Stephen Palmer’s story in Rocket Science, ‘A Biosphere Ends’, is set on Mars, our nearest planetary neighbour. Mars is a popular locale in science fiction, though it’s more often the Mars of fantasy than the Mars of fact which features – see the Disney film John Carter released this month, for example. Steve’s story is very definitely based upon the Mars of fact. He writes:
Stephen Palmer first came to the attention of the SF world in 1996 with his Orbit Books debut Memory Seed, and its sequel Glass. Further novels followed from the Wildside Press – Flowercrash, Muezzinland, Hallucinating, and, under the pen-name Bryn Llewellyn, The Rat and the Serpent. In 2010 PS Publishing published his most recent novel Urbis Morpheos, of which one reviewer said, “… let the whole thing wash over you like the obtuse gift it is, to wallow in this utterly striking universe that Palmer has created… [a] kind of supremely odd yet deeply rewarding experience…” His recent novels were published last year as ebooks by PS Publishing and by Infinity Plus Ebooks. His short stories have been published by the Wildside Press, Solaris, SF Spectrum, NewCon Publishing, Unspoken Water and the Eibonvale Press. He is currently working on a near-future SF novel.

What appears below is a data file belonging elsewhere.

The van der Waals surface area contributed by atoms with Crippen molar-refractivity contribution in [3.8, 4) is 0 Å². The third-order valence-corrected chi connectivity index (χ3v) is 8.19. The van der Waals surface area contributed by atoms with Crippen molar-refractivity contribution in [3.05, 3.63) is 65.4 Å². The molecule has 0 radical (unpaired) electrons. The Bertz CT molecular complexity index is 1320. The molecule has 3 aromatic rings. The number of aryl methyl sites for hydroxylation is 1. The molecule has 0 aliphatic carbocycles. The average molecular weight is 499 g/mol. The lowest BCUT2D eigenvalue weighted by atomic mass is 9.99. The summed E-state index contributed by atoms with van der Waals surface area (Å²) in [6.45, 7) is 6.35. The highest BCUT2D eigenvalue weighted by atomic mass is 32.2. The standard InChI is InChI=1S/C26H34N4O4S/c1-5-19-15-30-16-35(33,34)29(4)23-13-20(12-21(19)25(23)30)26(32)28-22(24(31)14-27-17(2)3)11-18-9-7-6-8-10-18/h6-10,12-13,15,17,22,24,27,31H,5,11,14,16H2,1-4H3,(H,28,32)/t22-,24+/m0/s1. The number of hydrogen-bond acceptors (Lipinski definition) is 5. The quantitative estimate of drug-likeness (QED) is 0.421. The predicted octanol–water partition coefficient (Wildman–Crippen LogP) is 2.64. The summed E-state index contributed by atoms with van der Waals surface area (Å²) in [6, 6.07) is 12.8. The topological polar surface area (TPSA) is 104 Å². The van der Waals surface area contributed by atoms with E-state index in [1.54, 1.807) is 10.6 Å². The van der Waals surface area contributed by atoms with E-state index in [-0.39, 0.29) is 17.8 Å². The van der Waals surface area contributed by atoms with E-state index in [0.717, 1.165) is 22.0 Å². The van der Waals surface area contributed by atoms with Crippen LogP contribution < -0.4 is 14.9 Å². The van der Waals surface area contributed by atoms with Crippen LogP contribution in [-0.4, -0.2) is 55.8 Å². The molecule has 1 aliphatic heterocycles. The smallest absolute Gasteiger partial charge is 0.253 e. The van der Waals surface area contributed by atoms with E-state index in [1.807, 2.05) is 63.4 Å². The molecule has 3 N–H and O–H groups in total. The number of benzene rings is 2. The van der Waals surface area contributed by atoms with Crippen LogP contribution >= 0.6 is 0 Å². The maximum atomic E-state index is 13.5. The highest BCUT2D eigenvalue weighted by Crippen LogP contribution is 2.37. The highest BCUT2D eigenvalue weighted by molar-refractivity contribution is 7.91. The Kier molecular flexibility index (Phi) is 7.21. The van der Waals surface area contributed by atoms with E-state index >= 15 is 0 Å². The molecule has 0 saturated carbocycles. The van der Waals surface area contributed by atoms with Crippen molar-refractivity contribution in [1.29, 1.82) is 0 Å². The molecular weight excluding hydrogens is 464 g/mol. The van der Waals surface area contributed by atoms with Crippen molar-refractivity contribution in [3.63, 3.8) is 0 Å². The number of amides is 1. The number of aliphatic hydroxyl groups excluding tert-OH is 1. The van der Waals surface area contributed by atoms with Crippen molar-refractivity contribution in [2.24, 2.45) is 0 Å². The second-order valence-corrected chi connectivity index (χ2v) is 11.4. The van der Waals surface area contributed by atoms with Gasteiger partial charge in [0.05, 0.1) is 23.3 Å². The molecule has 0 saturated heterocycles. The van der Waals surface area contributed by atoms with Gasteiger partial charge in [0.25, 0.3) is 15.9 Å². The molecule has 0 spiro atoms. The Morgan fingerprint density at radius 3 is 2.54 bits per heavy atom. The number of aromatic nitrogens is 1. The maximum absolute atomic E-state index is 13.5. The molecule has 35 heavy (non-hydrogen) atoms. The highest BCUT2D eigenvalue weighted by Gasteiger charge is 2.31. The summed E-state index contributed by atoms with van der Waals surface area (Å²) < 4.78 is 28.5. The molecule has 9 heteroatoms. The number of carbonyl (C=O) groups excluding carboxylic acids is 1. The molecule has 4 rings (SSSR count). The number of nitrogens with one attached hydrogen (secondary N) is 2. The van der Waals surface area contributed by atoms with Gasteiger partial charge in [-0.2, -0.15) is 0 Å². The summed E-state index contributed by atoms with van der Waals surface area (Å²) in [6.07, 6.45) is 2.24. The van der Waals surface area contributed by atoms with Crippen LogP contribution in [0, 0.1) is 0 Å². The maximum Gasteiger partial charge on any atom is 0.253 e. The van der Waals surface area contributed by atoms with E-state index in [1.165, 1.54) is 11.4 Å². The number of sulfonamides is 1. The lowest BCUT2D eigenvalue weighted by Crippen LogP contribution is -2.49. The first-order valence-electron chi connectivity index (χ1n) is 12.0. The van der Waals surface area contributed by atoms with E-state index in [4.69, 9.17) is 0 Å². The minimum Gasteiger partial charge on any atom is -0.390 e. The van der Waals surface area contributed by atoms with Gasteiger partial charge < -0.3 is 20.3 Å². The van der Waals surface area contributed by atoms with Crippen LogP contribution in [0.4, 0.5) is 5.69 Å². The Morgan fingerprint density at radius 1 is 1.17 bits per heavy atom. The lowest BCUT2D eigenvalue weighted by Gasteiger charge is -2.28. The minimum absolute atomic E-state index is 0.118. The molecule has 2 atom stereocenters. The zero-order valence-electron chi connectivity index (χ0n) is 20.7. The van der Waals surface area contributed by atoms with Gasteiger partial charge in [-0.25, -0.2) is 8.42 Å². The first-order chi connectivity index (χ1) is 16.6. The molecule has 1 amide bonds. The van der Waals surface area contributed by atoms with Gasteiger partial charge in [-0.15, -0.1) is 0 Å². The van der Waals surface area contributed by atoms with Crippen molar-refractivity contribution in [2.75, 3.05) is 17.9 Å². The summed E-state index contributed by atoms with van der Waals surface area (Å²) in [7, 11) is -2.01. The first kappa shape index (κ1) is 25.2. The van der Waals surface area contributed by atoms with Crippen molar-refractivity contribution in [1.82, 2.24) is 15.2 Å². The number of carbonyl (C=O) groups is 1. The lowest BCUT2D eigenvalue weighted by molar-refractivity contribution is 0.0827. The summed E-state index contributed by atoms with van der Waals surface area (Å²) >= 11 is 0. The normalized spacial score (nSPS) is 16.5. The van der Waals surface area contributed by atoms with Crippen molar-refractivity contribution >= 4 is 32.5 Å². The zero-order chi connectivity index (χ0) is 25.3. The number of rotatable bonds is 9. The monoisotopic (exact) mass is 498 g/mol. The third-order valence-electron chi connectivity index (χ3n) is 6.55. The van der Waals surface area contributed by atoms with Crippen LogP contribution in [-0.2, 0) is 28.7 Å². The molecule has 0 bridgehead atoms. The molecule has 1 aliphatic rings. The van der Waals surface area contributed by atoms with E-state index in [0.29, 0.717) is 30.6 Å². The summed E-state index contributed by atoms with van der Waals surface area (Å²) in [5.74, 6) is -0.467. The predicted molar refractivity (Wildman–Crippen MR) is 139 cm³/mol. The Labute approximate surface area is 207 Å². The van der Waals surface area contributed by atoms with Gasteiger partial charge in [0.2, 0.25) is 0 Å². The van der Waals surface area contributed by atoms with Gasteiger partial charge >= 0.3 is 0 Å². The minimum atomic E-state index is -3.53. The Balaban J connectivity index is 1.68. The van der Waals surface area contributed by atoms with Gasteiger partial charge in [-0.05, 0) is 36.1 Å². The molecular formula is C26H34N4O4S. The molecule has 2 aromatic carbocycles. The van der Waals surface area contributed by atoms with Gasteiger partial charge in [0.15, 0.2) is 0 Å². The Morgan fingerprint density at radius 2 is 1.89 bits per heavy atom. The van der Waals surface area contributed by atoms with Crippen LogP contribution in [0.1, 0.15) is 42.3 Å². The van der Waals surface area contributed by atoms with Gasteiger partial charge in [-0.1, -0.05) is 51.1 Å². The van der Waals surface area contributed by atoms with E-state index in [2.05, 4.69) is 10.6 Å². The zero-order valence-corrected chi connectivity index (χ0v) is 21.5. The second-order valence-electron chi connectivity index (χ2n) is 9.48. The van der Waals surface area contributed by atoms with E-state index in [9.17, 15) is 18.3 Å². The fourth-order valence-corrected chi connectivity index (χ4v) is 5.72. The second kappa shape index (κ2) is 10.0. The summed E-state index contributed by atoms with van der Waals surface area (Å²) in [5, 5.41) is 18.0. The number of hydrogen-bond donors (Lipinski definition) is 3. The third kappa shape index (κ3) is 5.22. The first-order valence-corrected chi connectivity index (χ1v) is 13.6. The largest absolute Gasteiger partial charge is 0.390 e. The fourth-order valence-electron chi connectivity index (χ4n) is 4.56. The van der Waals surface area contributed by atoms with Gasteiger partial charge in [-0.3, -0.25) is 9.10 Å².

Stephen says, “I wrote ‘A Biosphere Ends’ partly inspired by articles in New Scientist (which I read every week) about the possibility of early, simple life on Mars. It has always intrigued me that as long ago as the early 1970s James Lovelock grasped that because Mars’ atmosphere is stable and inert – whereas Earth’s is in a state of dynamic equilibrium, with far too much oxygen than it should have – there should be no life there. Yet billions of years ago Mars’ atmosphere could have been different, perhaps more like Earth’s early atmosphere before the era of oxygen. It’s all fascinating stuff… See here for example.”